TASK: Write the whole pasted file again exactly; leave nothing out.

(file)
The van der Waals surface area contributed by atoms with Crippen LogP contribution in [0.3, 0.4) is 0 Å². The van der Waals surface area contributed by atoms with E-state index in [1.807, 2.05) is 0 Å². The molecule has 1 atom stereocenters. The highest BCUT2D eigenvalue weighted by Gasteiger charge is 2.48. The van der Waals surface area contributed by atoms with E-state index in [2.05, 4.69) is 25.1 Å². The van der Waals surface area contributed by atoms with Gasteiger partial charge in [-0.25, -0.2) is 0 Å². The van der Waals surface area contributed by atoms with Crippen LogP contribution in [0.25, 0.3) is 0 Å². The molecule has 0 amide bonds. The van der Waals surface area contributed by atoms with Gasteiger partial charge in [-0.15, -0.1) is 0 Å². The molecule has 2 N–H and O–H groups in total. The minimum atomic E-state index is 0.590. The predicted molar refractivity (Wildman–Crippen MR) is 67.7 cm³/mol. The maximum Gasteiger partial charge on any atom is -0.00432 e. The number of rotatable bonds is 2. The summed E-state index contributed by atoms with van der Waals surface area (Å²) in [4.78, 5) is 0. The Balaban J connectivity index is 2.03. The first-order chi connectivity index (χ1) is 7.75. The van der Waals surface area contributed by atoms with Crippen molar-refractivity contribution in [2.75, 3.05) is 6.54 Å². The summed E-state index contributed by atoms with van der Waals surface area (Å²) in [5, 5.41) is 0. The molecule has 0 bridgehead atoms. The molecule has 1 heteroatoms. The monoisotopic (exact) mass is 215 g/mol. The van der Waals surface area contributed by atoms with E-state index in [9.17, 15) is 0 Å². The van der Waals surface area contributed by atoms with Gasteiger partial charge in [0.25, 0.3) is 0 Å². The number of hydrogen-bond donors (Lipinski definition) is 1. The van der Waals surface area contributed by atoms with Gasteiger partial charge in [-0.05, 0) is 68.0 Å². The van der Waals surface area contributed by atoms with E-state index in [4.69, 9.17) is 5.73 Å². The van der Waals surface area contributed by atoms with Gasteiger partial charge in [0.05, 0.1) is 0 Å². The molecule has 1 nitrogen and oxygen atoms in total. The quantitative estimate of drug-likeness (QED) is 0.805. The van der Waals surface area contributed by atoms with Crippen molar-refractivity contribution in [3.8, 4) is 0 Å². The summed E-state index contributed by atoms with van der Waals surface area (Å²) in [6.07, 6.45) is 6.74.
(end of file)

The van der Waals surface area contributed by atoms with Crippen LogP contribution in [0.3, 0.4) is 0 Å². The van der Waals surface area contributed by atoms with E-state index in [1.807, 2.05) is 0 Å². The molecule has 1 atom stereocenters. The highest BCUT2D eigenvalue weighted by Gasteiger charge is 2.48. The van der Waals surface area contributed by atoms with E-state index in [2.05, 4.69) is 25.1 Å². The van der Waals surface area contributed by atoms with Gasteiger partial charge in [-0.25, -0.2) is 0 Å². The van der Waals surface area contributed by atoms with Crippen LogP contribution in [0.25, 0.3) is 0 Å². The molecule has 0 amide bonds. The van der Waals surface area contributed by atoms with Gasteiger partial charge in [-0.15, -0.1) is 0 Å². The molecule has 2 N–H and O–H groups in total. The minimum atomic E-state index is 0.590. The predicted molar refractivity (Wildman–Crippen MR) is 67.7 cm³/mol. The maximum Gasteiger partial charge on any atom is -0.00432 e. The number of rotatable bonds is 2. The summed E-state index contributed by atoms with van der Waals surface area (Å²) in [4.78, 5) is 0. The Balaban J connectivity index is 2.03. The first-order chi connectivity index (χ1) is 7.75. The van der Waals surface area contributed by atoms with Crippen molar-refractivity contribution in [2.75, 3.05) is 6.54 Å². The summed E-state index contributed by atoms with van der Waals surface area (Å²) in [5, 5.41) is 0. The molecule has 0 bridgehead atoms. The molecule has 1 heteroatoms. The monoisotopic (exact) mass is 215 g/mol. The van der Waals surface area contributed by atoms with E-state index in [9.17, 15) is 0 Å². The van der Waals surface area contributed by atoms with Gasteiger partial charge in [0.25, 0.3) is 0 Å². The number of hydrogen-bond donors (Lipinski definition) is 1. The van der Waals surface area contributed by atoms with Gasteiger partial charge in [-0.05, 0) is 68.0 Å². The van der Waals surface area contributed by atoms with E-state index in [4.69, 9.17) is 5.73 Å². The van der Waals surface area contributed by atoms with Gasteiger partial charge in [0.05, 0.1) is 0 Å². The molecule has 1 nitrogen and oxygen atoms in total. The quantitative estimate of drug-likeness (QED) is 0.805. The van der Waals surface area contributed by atoms with Crippen molar-refractivity contribution in [3.8, 4) is 0 Å². The summed E-state index contributed by atoms with van der Waals surface area (Å²) in [6.07, 6.45) is 6.74.